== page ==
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Using mirrors to increase the throw distance

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  • achillepomeroy
    Hello, all! I ve been throwing around some designs for a DLP printer, and have noticed that on all the printers that I ve seen, the projector is always pointed
    Message 1 of 4 , Apr 28, 2013
      Hello, all! I've been throwing around some designs for a DLP printer, and have noticed that on all the printers that I've seen, the projector is always pointed straight at the vat. This results in either a very tall printer, or one in which projector modification is required to reduce the throw distance to a distance that works, as is diagrammed in this link: http://i.imgur.com/S7KFyOM.png

      Is there a particular reason that there have been no printers that use a mirror at 45 degrees to increase the throw distance? It seems to me that that would be easier than modifying the projecter's lenses. A diagram of what I mean can be seen at this link: http://i.imgur.com/i9pb78E.png

      I am going to implement this design into my printer, and will let you all know how it goes! (That is, of course, someone can give me a compelling reason not to.)

      Any thoughts on this setup?
    • Benjamin Mahony
      The modification is to allow the projectors to focus at very short throw distance = small image size = intense and high detail. I use a 45 degree first surface
      Message 2 of 4 , Apr 28, 2013
        The modification is to allow the projectors to focus at very short throw distance = small image size = intense and high detail.

        I use a 45 degree first surface mirror in mine purely so that the projector sits horizontal because of concerns of the longevity of the bulb and other components running outside of their expected orientation.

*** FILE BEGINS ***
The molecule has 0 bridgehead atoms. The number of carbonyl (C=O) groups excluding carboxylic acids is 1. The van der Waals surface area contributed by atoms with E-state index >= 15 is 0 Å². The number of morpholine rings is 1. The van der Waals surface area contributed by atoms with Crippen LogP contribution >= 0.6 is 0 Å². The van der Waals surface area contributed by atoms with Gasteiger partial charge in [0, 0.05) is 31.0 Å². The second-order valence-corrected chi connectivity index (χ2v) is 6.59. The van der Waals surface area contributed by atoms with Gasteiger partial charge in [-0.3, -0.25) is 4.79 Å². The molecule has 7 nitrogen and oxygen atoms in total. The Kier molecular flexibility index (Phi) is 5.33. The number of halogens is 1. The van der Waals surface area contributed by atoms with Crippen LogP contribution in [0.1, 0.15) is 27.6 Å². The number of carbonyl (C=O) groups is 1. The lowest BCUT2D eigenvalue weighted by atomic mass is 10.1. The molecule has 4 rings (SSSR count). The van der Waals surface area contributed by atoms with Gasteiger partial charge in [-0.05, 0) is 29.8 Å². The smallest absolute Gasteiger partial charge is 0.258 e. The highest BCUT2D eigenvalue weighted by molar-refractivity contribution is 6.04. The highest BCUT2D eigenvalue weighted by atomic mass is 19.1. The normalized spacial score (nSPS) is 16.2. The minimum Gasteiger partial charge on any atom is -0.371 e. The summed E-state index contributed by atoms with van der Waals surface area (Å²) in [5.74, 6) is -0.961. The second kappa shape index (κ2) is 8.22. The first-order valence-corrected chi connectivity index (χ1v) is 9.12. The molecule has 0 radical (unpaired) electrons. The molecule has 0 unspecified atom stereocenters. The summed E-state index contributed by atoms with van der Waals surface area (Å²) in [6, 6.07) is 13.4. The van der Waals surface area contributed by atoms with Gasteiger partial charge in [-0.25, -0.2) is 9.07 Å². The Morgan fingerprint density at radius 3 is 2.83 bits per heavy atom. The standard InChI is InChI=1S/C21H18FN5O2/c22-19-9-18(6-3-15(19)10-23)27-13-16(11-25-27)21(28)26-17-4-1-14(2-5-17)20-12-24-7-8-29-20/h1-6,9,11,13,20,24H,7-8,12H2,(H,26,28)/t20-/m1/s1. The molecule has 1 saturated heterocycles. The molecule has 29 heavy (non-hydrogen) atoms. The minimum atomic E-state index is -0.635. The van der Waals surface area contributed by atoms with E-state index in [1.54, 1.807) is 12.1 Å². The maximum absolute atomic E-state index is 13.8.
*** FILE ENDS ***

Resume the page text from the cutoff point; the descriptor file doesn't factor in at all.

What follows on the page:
Apparently the orientation of the projector (pointing up) is Ok in the B9 creator, the projector manufacture conformed.
        Ben M 


        On 29/04/2013 12:35 PM, achillepomeroy wrote:
         

        Hello, all! I've been throwing around some designs for a DLP printer, and have noticed that on all the printers that I've seen, the projector is always pointed straight at the vat. This results in either a very tall printer, or one in which projector modification is required to reduce the throw distance to a distance that works, as is diagrammed in this link: http://i.imgur.com/S7KFyOM.png

        Is there a particular reason that there have been no printers that use a mirror at 45 degrees to increase the throw distance? It seems to me that that would be easier than modifying the projecter's lenses. A diagram of what I mean can be seen at this link: http://i.imgur.com/i9pb78E.png

        I am going to implement this design into my printer, and will let you all know how it goes! (That is, of course, someone can give me a compelling reason not to.)

        Any thoughts on this setup?


      • Graham Stabler
        ... Exactly it is not so much about the throw itself but the minimum image size achievable. Graham
        Message 3 of 4 , Apr 29, 2013



          On Mon, Apr 29, 2013 at 4:17 AM, Benjamin Mahony <ben.mahony@...> wrote:
           

          The modification is to allow the projectors to focus at very short throw distance = small image size = intense and high detail.


          Exactly it is not so much about the throw itself but the minimum image size achievable.

          Graham

           
        • achillepomeroy
          Ah, I see. Looks like I ll have to rethink my design a bit, then. Thanks for the info!
          Message 4 of 4 , Apr 29, 2013
            Ah, I see. Looks like I'll have to rethink my design a bit, then. Thanks for the info!

            --- In diy_3d_printing_and_fabrication@yahoogroups.com, Graham Stabler <grezmos@...> wrote:
            >
            > On Mon, Apr 29, 2013 at 4:17 AM, Benjamin Mahony <ben.mahony@...>wrote:
            >
            > > **
            > >
            > >
            > > The modification is to allow the projectors to focus at very short throw
            > > distance = small image size = intense and high detail.
            > >
            >
            >
            > Exactly it is not so much about the throw itself but the minimum image
            > size achievable.
            >
            > Graham
            >
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